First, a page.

Martian Manhunter #6 // Review
Displaced Martian J'onn J'onzz relives a devastatingly traumatic episode from his past life on Mars in a story that sheds a bit more light on his identity and personality in as writer Steve Orlando’s Martian Manhunter reaches the mid-point of its 12-issue run. Artist Riley Rossmo continues his distinctively-drawn rendering of a visually interesting story with the aid of color artist Ivan Plascencia. With only two pages set on earth, the issue feels vividly alien in strange curves in a near-human drama that speak to the strengths of both writer and artist. An issue like this makes so much of the earthbound end of the series feel a bit weak in comparison.
J'onn J'onzz is relating a story of his past to a longtime Terran co-worker. Before just a little while ago, she knew her longtime partner as John Jones-- a competent policeman. No, he relates to her the story of his family life on Mars and the one day that everything changed for him quite vividly. The tale of life on Mars begins with conception/birth and ends with death. What happens in between reveals much about what makes J'onn J'onzz the Martian he is.
There's a great sense of balance about the sixth issue in Steve Orlando's sixth issue of Martian Manhunter. All but the first and last pages take place before the start of the series. J'onn J'onzz confronts the chaos of a cataclysm that echoes secrets he's been keeping as new life comes into the picture and the shadow of death looms large above it all. The epic-level space opera that Orlando is bringing to the series with this issue is FAR more compelling than much of the rest of the series thus far. A lot of the reason for this has to do with the alien world's excellent fusion with the art.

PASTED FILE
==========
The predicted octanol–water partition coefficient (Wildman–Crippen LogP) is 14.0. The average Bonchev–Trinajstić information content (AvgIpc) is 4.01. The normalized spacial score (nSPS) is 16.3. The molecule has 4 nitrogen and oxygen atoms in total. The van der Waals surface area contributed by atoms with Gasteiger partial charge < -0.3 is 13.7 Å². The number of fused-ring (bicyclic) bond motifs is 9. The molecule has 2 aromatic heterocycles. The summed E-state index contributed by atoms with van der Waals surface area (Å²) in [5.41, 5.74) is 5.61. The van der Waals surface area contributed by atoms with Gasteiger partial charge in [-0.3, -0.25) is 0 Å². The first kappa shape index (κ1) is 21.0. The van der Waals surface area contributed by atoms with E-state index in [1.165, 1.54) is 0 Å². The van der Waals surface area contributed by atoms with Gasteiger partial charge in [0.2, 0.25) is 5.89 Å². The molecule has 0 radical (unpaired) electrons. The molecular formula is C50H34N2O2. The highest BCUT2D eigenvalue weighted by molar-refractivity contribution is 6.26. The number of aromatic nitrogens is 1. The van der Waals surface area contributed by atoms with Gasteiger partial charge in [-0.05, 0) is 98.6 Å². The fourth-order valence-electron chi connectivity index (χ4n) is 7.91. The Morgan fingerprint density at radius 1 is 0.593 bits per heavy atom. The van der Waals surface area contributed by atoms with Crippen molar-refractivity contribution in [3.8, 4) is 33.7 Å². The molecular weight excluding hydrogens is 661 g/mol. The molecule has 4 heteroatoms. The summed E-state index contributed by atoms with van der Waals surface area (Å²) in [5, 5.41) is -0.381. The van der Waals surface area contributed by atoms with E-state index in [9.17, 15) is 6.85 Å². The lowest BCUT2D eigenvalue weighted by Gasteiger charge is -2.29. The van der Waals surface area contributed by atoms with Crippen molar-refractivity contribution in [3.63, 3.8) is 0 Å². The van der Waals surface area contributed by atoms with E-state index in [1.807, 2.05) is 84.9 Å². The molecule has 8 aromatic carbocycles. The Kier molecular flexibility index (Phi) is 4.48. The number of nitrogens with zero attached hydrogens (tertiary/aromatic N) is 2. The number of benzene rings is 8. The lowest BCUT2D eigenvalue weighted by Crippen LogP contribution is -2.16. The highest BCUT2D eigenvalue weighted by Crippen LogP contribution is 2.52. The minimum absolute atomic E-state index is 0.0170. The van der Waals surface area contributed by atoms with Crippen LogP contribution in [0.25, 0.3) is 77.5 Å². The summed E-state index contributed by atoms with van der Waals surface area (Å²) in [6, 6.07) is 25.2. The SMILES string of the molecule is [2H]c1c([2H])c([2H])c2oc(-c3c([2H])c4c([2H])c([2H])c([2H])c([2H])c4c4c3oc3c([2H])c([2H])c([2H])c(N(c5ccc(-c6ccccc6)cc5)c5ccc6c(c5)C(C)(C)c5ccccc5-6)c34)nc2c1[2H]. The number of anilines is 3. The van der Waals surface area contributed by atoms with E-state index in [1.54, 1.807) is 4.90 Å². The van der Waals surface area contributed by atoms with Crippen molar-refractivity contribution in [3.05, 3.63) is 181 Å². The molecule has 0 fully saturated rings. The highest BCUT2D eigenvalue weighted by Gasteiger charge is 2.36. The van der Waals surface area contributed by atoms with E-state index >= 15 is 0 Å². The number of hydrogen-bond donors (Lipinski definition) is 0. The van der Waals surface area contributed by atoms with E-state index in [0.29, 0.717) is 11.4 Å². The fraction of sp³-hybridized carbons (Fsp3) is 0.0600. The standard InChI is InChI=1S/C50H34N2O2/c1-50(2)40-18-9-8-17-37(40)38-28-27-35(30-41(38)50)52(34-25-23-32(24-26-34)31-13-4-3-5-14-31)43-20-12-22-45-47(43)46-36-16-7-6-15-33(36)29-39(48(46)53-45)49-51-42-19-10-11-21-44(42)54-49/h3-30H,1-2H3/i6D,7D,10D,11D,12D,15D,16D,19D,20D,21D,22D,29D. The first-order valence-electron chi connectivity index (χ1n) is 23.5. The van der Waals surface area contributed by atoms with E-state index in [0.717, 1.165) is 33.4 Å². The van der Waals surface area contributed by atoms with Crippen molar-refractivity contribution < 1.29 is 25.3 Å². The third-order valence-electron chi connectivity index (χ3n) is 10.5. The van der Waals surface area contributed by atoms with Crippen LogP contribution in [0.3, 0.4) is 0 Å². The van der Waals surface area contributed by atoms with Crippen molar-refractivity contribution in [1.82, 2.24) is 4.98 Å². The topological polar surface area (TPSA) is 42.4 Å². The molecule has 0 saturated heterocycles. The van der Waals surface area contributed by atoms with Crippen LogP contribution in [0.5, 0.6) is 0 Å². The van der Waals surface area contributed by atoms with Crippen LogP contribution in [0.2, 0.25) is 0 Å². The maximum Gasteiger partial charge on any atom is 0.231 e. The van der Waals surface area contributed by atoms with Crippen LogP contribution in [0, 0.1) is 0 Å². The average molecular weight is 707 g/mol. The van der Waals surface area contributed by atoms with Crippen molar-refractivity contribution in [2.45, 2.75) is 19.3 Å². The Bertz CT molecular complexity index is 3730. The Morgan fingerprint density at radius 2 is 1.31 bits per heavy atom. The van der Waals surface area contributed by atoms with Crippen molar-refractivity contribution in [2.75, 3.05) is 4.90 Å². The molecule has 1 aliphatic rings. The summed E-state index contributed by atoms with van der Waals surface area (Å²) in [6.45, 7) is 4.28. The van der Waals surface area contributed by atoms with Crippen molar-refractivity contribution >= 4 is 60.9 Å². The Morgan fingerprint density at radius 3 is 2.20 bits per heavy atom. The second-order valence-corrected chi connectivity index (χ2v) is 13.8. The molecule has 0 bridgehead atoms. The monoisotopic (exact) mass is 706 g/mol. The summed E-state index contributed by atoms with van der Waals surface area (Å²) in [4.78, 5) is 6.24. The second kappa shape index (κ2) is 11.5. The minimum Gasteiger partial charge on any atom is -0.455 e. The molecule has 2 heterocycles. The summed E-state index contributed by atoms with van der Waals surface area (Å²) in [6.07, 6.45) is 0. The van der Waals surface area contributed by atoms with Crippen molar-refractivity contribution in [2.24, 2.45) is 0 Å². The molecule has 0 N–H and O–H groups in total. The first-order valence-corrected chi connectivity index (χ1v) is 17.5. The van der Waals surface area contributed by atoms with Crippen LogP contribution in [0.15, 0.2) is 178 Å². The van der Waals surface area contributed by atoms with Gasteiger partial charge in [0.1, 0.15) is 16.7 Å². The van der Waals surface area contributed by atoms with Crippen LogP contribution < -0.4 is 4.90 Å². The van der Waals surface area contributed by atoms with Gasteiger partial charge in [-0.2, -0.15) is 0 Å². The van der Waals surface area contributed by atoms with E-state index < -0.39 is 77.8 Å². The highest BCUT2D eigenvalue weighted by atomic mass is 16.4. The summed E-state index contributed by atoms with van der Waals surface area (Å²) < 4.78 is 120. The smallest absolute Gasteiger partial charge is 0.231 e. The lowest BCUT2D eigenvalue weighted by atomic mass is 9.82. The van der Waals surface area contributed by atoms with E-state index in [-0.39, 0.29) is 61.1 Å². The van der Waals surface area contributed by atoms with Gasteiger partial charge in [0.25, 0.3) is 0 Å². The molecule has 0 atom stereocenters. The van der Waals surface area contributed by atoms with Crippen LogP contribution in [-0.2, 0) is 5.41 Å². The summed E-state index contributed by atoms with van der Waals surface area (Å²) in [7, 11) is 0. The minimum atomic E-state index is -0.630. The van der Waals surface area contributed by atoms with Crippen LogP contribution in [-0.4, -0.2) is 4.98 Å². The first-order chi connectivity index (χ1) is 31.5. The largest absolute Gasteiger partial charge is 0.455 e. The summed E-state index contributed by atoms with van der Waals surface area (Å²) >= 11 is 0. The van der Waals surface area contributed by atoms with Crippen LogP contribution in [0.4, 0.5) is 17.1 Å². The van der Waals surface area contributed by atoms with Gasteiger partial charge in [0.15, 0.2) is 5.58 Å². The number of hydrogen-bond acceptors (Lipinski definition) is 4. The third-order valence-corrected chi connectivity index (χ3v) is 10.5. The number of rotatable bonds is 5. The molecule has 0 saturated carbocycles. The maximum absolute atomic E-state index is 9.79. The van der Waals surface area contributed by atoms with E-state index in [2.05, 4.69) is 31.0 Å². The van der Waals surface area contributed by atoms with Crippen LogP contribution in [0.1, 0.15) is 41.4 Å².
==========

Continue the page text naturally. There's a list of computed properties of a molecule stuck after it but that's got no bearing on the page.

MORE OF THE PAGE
Riley Rossmo's curvy melted-cheese-topping art feels weird and nauseating when it is centered on earth. Place it entirely on the unique alien landscape of Mars, and it becomes relatively breathtaking. The sex/birth sequence at the beginning of the issue is also fairly breathtaking. The Martian carnage inferno feels dazzling dangerous. And yes: J'onn J'onzz's newborn is incredibly cute in a weird, wide-eyed amoeboid sort of an appearance reminiscent of Al Capp's Shmoo. An art style that feels unsettlingly unpleasant on earth feels appealingly odd in the past on Mars. As witnessed in past issues, the weird curves and angles of Rossmo's artwork would be nothing without the vivid sheens, reflections, and textures offered by Plascencia's work.
The bigger picture of Orlando's story is given further grounding and motivation with this flashback issue. Had the series as a whole started with this story, it might have lent a great deal of momentum for the 11 installments which would have followed it, but some of the impact of the story would have felt missing. The rest of the series may well end up feeling as convoluted as the first five issues. As a standalone story, Martian Manhunter #6 is vividly weird and wonderful.